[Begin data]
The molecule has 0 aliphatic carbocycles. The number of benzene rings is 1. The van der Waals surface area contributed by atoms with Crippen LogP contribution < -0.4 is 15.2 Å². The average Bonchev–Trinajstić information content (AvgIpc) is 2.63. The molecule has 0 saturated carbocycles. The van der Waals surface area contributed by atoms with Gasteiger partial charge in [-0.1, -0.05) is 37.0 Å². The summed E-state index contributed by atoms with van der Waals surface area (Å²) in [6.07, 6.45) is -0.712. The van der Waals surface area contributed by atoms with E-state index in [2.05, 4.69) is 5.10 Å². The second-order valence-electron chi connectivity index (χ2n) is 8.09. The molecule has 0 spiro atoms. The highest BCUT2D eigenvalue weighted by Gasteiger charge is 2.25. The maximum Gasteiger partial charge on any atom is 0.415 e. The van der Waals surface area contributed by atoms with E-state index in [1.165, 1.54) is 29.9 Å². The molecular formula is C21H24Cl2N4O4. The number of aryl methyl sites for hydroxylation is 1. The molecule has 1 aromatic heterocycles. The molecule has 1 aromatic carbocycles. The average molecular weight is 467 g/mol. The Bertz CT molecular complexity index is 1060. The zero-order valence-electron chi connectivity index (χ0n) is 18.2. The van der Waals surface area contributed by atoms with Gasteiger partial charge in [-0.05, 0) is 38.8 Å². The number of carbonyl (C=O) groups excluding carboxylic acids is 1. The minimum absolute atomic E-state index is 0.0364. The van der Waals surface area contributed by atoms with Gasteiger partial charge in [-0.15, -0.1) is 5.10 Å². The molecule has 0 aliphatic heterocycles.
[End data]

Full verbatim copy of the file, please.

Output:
The molecule has 0 aliphatic carbocycles. The number of benzene rings is 1. The van der Waals surface area contributed by atoms with Crippen LogP contribution < -0.4 is 15.2 Å². The average Bonchev–Trinajstić information content (AvgIpc) is 2.63. The molecule has 0 saturated carbocycles. The van der Waals surface area contributed by atoms with Gasteiger partial charge in [-0.1, -0.05) is 37.0 Å². The summed E-state index contributed by atoms with van der Waals surface area (Å²) in [6.07, 6.45) is -0.712. The van der Waals surface area contributed by atoms with E-state index in [2.05, 4.69) is 5.10 Å². The second-order valence-electron chi connectivity index (χ2n) is 8.09. The molecule has 0 spiro atoms. The highest BCUT2D eigenvalue weighted by Gasteiger charge is 2.25. The maximum Gasteiger partial charge on any atom is 0.415 e. The van der Waals surface area contributed by atoms with E-state index in [1.165, 1.54) is 29.9 Å². The molecular formula is C21H24Cl2N4O4. The number of aryl methyl sites for hydroxylation is 1. The molecule has 1 aromatic heterocycles. The molecule has 1 aromatic carbocycles. The average molecular weight is 467 g/mol. The Bertz CT molecular complexity index is 1060. The zero-order valence-electron chi connectivity index (χ0n) is 18.2. The van der Waals surface area contributed by atoms with Gasteiger partial charge in [-0.05, 0) is 38.8 Å². The number of carbonyl (C=O) groups excluding carboxylic acids is 1. The minimum absolute atomic E-state index is 0.0364. The van der Waals surface area contributed by atoms with Gasteiger partial charge in [-0.15, -0.1) is 5.10 Å². The molecule has 0 aliphatic heterocycles.